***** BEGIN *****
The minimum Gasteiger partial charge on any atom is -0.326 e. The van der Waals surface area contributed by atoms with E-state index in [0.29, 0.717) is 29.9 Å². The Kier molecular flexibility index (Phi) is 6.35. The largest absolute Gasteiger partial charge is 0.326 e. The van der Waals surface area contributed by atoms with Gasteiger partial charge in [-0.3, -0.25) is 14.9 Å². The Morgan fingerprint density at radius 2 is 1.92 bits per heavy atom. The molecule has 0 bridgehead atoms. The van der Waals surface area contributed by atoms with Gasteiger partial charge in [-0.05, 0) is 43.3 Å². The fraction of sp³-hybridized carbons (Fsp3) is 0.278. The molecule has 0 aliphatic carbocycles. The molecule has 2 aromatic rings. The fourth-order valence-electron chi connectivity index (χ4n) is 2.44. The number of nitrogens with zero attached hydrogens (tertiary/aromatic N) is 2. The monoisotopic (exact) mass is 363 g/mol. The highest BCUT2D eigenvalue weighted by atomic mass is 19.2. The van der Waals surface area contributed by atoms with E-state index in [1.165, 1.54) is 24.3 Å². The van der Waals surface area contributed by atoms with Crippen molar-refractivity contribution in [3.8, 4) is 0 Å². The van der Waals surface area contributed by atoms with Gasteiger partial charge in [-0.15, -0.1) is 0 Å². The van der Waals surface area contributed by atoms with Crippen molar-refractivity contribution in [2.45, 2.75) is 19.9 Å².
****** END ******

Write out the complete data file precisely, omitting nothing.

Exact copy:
The minimum Gasteiger partial charge on any atom is -0.326 e. The van der Waals surface area contributed by atoms with E-state index in [0.29, 0.717) is 29.9 Å². The Kier molecular flexibility index (Phi) is 6.35. The largest absolute Gasteiger partial charge is 0.326 e. The van der Waals surface area contributed by atoms with Gasteiger partial charge in [-0.3, -0.25) is 14.9 Å². The Morgan fingerprint density at radius 2 is 1.92 bits per heavy atom. The molecule has 0 bridgehead atoms. The van der Waals surface area contributed by atoms with Gasteiger partial charge in [-0.05, 0) is 43.3 Å². The fraction of sp³-hybridized carbons (Fsp3) is 0.278. The molecule has 0 aliphatic carbocycles. The molecule has 2 aromatic rings. The fourth-order valence-electron chi connectivity index (χ4n) is 2.44. The number of nitrogens with zero attached hydrogens (tertiary/aromatic N) is 2. The monoisotopic (exact) mass is 363 g/mol. The highest BCUT2D eigenvalue weighted by atomic mass is 19.2. The van der Waals surface area contributed by atoms with E-state index in [1.165, 1.54) is 24.3 Å². The van der Waals surface area contributed by atoms with Crippen molar-refractivity contribution in [3.8, 4) is 0 Å². The van der Waals surface area contributed by atoms with Gasteiger partial charge in [-0.15, -0.1) is 0 Å². The van der Waals surface area contributed by atoms with Crippen molar-refractivity contribution in [2.45, 2.75) is 19.9 Å².